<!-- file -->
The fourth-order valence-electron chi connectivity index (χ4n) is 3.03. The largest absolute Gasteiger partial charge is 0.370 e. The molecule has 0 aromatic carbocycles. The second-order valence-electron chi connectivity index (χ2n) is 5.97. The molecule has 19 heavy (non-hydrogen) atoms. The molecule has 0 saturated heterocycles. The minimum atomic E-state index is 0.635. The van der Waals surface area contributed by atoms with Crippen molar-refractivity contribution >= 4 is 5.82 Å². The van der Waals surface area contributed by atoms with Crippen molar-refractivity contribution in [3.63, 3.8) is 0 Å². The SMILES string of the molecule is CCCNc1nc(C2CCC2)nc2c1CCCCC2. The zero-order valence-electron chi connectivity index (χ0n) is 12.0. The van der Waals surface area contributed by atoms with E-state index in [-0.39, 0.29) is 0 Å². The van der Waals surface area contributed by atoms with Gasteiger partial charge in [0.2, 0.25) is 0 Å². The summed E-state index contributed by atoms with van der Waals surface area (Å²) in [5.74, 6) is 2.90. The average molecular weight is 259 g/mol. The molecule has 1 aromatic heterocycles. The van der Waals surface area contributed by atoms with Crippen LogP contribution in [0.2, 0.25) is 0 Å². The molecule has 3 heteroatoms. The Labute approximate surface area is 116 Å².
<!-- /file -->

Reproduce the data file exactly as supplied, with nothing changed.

The fourth-order valence-electron chi connectivity index (χ4n) is 3.03. The largest absolute Gasteiger partial charge is 0.370 e. The molecule has 0 aromatic carbocycles. The second-order valence-electron chi connectivity index (χ2n) is 5.97. The molecule has 19 heavy (non-hydrogen) atoms. The molecule has 0 saturated heterocycles. The minimum atomic E-state index is 0.635. The van der Waals surface area contributed by atoms with Crippen molar-refractivity contribution >= 4 is 5.82 Å². The van der Waals surface area contributed by atoms with Crippen molar-refractivity contribution in [3.63, 3.8) is 0 Å². The SMILES string of the molecule is CCCNc1nc(C2CCC2)nc2c1CCCCC2. The zero-order valence-electron chi connectivity index (χ0n) is 12.0. The van der Waals surface area contributed by atoms with E-state index in [-0.39, 0.29) is 0 Å². The van der Waals surface area contributed by atoms with Gasteiger partial charge in [0.2, 0.25) is 0 Å². The summed E-state index contributed by atoms with van der Waals surface area (Å²) in [5.74, 6) is 2.90. The average molecular weight is 259 g/mol. The molecule has 1 aromatic heterocycles. The van der Waals surface area contributed by atoms with Crippen LogP contribution in [0.2, 0.25) is 0 Å². The molecule has 3 heteroatoms. The Labute approximate surface area is 116 Å².